Have you ever seen a mature person (perhaps yourself) act like a child, expressing thoughts, feelings, or behaviour like a child? Odds are that person was 'in' the Child part of their personality, which would be very similar to the way they were as a child. Maybe you've experienced this when you go back home for a visit: you walk in the front door and feel like a kid again, relating to your parents the same old way you used to, not at all like the adult you normally are. You're in your Child ego state.

Same goes for when you find yourself acting just like your mother or father; standing in the same posture, hand on a hip, pointing and wagging your finger, lecturing. Maybe even lecturing the same tired old reasons that you heard for doing something. Perhaps you are responding to an upset or injured friend, comforting in the same way as you may have been looked after by a parent or parent figure. Well you're in your Parent ego state, replaying what you saw in your parents.

As for the Adult ego state; when you are responding to the present with thoughts, feelings, and behaviours that are appropriate for a mature grown up person who has many options and decision making capabilities, then you are in your Adult. Typically, the Adult collects information and estimates the probabilities of consequences of various alternative courses of behaviour, then chooses the most appropriate one.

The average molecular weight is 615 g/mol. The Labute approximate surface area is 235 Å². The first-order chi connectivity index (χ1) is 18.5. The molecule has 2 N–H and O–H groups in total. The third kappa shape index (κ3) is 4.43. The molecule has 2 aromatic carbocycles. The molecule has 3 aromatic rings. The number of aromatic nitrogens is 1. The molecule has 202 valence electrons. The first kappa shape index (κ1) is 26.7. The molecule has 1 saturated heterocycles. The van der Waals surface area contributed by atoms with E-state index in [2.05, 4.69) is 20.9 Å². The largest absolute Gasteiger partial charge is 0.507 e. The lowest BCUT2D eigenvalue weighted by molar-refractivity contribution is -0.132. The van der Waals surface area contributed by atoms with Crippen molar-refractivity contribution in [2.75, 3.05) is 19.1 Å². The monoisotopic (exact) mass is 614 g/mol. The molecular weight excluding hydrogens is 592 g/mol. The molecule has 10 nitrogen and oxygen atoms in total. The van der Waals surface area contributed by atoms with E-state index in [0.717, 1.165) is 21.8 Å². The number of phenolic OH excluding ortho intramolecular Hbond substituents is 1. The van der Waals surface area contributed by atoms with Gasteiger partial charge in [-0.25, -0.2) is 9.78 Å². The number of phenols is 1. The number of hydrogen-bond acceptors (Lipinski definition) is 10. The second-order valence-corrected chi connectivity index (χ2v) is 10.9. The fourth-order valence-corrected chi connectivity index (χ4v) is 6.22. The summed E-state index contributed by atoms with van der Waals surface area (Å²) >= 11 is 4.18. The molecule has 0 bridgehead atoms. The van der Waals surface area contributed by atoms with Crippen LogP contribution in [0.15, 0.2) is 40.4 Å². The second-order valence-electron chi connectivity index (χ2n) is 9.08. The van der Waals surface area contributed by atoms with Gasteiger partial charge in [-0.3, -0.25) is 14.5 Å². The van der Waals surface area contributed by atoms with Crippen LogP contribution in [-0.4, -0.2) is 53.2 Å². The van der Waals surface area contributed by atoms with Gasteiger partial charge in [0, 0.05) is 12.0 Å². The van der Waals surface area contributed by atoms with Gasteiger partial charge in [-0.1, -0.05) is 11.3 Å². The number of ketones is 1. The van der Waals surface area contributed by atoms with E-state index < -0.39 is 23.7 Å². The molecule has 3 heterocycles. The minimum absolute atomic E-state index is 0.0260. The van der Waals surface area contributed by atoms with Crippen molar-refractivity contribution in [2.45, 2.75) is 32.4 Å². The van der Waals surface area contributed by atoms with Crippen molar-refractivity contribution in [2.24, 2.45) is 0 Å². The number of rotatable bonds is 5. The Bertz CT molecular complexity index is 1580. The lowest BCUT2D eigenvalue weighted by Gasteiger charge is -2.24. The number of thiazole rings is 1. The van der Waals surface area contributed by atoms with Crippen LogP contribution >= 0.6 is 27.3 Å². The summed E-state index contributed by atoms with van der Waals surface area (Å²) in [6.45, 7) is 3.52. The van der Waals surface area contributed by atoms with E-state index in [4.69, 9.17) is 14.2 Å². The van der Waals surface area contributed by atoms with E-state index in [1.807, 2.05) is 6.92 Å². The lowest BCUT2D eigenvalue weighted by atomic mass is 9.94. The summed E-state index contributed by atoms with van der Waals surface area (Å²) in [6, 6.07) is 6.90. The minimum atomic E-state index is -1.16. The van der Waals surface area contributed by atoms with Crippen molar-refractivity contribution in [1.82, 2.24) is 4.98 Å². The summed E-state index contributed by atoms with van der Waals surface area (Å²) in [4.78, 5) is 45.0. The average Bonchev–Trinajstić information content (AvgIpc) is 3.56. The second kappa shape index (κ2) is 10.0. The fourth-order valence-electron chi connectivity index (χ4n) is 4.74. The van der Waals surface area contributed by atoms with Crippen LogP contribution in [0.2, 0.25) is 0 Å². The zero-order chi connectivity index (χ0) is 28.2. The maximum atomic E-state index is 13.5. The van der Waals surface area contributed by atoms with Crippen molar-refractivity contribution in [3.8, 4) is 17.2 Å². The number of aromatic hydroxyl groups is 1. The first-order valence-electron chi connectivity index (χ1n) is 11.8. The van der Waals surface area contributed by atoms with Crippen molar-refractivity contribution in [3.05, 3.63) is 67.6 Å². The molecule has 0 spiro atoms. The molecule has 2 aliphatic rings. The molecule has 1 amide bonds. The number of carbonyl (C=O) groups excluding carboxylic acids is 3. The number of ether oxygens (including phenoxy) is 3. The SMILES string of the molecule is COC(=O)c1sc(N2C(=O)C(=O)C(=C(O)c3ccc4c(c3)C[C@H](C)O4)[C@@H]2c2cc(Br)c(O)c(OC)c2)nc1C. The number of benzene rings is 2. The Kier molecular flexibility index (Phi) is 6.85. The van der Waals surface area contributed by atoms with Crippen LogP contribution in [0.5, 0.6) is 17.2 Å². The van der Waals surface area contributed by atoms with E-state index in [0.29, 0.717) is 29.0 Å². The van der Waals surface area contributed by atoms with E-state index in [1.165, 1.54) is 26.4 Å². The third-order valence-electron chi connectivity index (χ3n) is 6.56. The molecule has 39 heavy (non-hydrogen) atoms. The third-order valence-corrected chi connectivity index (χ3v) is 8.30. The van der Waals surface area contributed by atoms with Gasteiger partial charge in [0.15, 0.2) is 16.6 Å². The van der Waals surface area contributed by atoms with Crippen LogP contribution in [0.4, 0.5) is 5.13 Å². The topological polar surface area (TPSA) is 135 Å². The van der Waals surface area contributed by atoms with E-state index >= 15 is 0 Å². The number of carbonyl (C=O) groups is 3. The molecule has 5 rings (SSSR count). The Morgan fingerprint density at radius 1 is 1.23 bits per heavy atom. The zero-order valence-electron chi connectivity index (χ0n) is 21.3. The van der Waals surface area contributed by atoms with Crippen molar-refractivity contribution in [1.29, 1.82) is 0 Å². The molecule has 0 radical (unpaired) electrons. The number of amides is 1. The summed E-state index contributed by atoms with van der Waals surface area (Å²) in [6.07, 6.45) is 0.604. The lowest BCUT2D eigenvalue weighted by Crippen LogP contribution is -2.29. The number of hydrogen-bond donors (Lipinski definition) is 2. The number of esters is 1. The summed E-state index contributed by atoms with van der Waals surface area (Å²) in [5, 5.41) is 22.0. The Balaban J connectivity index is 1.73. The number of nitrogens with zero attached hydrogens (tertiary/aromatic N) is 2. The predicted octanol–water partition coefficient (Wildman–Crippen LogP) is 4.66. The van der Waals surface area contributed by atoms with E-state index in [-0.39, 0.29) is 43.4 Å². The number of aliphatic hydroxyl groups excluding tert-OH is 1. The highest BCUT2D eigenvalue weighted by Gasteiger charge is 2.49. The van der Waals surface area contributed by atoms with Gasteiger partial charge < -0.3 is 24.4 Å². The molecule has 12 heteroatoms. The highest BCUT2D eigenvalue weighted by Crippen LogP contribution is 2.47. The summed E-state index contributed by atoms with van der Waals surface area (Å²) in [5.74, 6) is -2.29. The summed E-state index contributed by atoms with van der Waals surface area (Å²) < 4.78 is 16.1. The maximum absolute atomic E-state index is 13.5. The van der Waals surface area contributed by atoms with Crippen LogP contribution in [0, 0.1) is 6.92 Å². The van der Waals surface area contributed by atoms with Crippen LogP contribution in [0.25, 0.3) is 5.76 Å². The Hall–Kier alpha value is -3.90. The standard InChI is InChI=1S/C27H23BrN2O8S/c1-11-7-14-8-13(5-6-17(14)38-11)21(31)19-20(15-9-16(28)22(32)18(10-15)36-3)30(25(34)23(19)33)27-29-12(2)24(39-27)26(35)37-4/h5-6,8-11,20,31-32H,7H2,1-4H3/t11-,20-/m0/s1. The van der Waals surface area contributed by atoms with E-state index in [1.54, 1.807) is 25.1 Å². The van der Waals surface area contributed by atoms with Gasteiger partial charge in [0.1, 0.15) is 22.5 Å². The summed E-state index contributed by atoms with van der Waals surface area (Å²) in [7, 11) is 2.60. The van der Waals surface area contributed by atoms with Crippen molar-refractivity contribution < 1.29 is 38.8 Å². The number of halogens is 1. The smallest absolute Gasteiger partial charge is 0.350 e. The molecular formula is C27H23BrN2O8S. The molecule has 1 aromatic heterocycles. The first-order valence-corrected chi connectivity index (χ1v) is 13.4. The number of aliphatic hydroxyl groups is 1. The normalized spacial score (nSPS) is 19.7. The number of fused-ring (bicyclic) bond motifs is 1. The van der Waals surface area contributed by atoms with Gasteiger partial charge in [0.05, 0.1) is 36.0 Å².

You have your unique PAC (Parent Adult Child) ego states, and I have mine. So when we get together to communicate or relate to each other, any of my PAC ego states can be interacting with any of your PAC ego states. For example I could start out in Child with a whiney sound to my voice "I need you."

And you might respond from your Parent with a soothing sound to your voice "I'm here honey." Imagine the possibilities! Once you get the idea of ego states relating to each other, figuring out what's going on between people is a whole lot easier. This is one of the strengths of TA  (Transactional Analysis).

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Since its introduction and development by Eric Berne and others, many people from varied professional backgrounds have been attracted to TA and found in it something useful and exciting. Clearly, they still do. What is it about TA that has attracted psychotherapists, counsellors, psychologists, doctors, social workers, nurses, teachers, children and others over the years? Here are some of the reasons I think TA is so popular:

The basics of TA theory are expressed in simple, colloquial and easily understood language with words like 'games', 'scripts' and 'strokes'

TA concepts are often shared with clients, so there is a talking with rather than talking at clients. In this way the content and process of psychotherapy and counselling are demystified and developed into a shared endeavour.